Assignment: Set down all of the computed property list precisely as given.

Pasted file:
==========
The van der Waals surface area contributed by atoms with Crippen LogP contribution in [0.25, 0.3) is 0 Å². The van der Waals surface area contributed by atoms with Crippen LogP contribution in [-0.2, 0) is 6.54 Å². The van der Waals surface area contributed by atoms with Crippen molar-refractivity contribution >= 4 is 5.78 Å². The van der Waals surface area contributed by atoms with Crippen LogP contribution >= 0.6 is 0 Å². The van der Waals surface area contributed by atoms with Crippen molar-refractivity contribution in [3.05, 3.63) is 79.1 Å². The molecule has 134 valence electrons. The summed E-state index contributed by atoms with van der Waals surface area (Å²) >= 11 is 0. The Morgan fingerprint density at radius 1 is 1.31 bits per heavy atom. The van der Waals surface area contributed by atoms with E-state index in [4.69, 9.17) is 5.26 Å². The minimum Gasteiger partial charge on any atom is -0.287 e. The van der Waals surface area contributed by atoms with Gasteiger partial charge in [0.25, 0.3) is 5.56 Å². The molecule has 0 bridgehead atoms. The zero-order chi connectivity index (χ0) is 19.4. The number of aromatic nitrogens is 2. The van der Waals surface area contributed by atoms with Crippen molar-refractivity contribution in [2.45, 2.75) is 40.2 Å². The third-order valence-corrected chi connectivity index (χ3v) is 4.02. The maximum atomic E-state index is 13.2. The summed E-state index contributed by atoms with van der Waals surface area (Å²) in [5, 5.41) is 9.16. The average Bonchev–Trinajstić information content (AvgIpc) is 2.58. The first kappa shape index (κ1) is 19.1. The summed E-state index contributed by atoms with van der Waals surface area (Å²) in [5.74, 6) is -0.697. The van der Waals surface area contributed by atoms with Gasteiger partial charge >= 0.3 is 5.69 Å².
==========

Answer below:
The van der Waals surface area contributed by atoms with Crippen LogP contribution in [0.25, 0.3) is 0 Å². The van der Waals surface area contributed by atoms with Crippen LogP contribution in [-0.2, 0) is 6.54 Å². The van der Waals surface area contributed by atoms with Crippen molar-refractivity contribution >= 4 is 5.78 Å². The van der Waals surface area contributed by atoms with Crippen LogP contribution >= 0.6 is 0 Å². The van der Waals surface area contributed by atoms with Crippen molar-refractivity contribution in [3.05, 3.63) is 79.1 Å². The molecule has 134 valence electrons. The summed E-state index contributed by atoms with van der Waals surface area (Å²) >= 11 is 0. The Morgan fingerprint density at radius 1 is 1.31 bits per heavy atom. The van der Waals surface area contributed by atoms with E-state index in [4.69, 9.17) is 5.26 Å². The minimum Gasteiger partial charge on any atom is -0.287 e. The van der Waals surface area contributed by atoms with Gasteiger partial charge in [0.25, 0.3) is 5.56 Å². The molecule has 0 bridgehead atoms. The zero-order chi connectivity index (χ0) is 19.4. The number of aromatic nitrogens is 2. The van der Waals surface area contributed by atoms with Crippen molar-refractivity contribution in [2.45, 2.75) is 40.2 Å². The third-order valence-corrected chi connectivity index (χ3v) is 4.02. The maximum atomic E-state index is 13.2. The summed E-state index contributed by atoms with van der Waals surface area (Å²) in [5, 5.41) is 9.16. The average Bonchev–Trinajstić information content (AvgIpc) is 2.58. The first kappa shape index (κ1) is 19.1. The summed E-state index contributed by atoms with van der Waals surface area (Å²) in [5.74, 6) is -0.697. The van der Waals surface area contributed by atoms with Gasteiger partial charge >= 0.3 is 5.69 Å².